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A SpaceX Rocket Just Exploded At Cape Canaveral In Florida

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posted on Sep, 2 2016 @ 08:20 AM
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While SpaceX has yet to release significant further information (and probably will not do so until they have confirmed a root cause, which could take some time), consensus speculation seems to be focusing on the Falcon 9's second stage and associated ground support equipment.

It is worth noting that the second stage was also responsible for the Falcon 9's only other all-out failure, which occurred on the CRS-7 mission. SpaceX traced the cause of that failure to a metal strut supporting a helium tank. The tank, which was mounted inside the second stage, was used to pressurize the oxygen tank. The strut failed and caused a leak in the helium pressurization system, which led to a highly pressurized tank which exploded. While SpaceX thought the issue had been resolved, it is possible that they were either wrong or that something else inside the stage failed.

Since March of 2016, SpaceX has been flying a model of the Falcon 9 they call the Falcon 9 Full Thrust. This model of the Falcon 9 uses cooled RP-1 (rocket-grade kerosene) and liquid oxygen as propellants. Cooled propellants are denser than warmer propellants, which allows the rocket to carry more propellant without changing the size of the fuel/oxidizer tanks. Supercooling the propellants increased the complexity of ground support operations for the rocket and caused a number of scrubs and headaches when it was first implemented earlier this year. Although it had seemed that SpaceX had gotten a handle on these issues, it is possible an issue in the ground support equipment caused the explosion of the rocket.


originally posted by: Soylent Green Is People

originally posted by: drphilxr
a reply to: Soylent Green Is People

The payload type IS very important. That is - if it was worth destroying. By someone.

Sure -- but the payload was just equipment that could be replaced.

However, if the flaw in the launch system is found to be an inherent design flaw in the Falcon 9 vehicle or a design flaw in the launch procedure, then the use of the Falcon 9 for launching a human crew to the ISS, which is currently scheduled for next year, could be delayed indefinitely.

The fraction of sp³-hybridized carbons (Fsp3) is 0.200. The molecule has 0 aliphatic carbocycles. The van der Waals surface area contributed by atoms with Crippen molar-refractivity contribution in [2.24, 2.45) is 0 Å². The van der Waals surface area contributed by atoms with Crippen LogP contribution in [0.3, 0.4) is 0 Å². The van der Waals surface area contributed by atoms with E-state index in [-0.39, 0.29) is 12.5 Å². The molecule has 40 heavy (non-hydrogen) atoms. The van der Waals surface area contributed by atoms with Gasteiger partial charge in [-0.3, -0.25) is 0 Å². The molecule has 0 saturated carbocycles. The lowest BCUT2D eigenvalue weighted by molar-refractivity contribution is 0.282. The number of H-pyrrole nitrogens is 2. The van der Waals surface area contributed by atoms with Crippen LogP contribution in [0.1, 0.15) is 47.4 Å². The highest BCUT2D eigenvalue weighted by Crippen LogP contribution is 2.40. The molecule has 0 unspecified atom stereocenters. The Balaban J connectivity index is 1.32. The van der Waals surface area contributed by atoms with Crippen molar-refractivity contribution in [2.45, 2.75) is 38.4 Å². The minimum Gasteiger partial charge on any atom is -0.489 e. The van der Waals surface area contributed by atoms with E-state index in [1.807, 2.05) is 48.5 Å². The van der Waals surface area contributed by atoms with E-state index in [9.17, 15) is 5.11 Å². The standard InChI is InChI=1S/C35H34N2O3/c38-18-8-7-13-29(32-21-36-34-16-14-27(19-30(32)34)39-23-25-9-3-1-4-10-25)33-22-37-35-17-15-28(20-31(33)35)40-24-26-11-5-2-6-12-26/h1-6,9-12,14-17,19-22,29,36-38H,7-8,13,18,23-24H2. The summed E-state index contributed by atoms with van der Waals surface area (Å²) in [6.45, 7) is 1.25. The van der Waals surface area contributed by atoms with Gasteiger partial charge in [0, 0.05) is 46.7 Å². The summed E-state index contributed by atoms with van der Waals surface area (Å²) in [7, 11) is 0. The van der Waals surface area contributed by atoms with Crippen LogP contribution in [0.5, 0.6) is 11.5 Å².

I think that an indefinite delay is highly likely. American manned launch vehicles have traditionally fueled the rocket, confirmed the safety of the vehicle, and only then allowed the crew to go to the launch pad and enter the vehicle. Because the current model of Falcon 9 uses cooled, dense propellants, there is only about a 20 minute window after fueling is completed when the rocket can launch, otherwise the propellants become too warm.

Due to this short window, SpaceX's prospective launch procedures for a manned Falcon 9 mission using a Dragon 2 capsule with crew had called for putting the crew into the capsule BEFORE the vehicle was fueled. I think the failure today is going to give NASA pause before they allow anything of the sort to happen.




posted on Sep, 2 2016 @ 08:50 AM
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GRRR... Its been a while since I was last on, posting. I was watching the video of the rocket and noticed something. 4 seconds in ..top right hand corner of the screen. There is a fast moving object heading towards the rocket!!! Next second BAM! I have saved the video to my computer..

www.cnn.com...

Though. Oh a bird... Then I realized it moved so fast it couldn't be. Drone? Missile?

I think someone wanted that missile grounded.



posted on Sep, 2 2016 @ 09:43 AM
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originally posted by: PhloydPhan

SpaceX traced the cause of that failure to a metal strut supporting a helium tank. The tank, which was mounted inside the second stage, was used to pressurize the oxygen tank. The strut failed and caused a leak in the helium pressurization system, which led to a highly pressurized tank which exploded. While SpaceX thought the issue had been resolved, it is possible that they were either wrong or that something else inside the stage failed.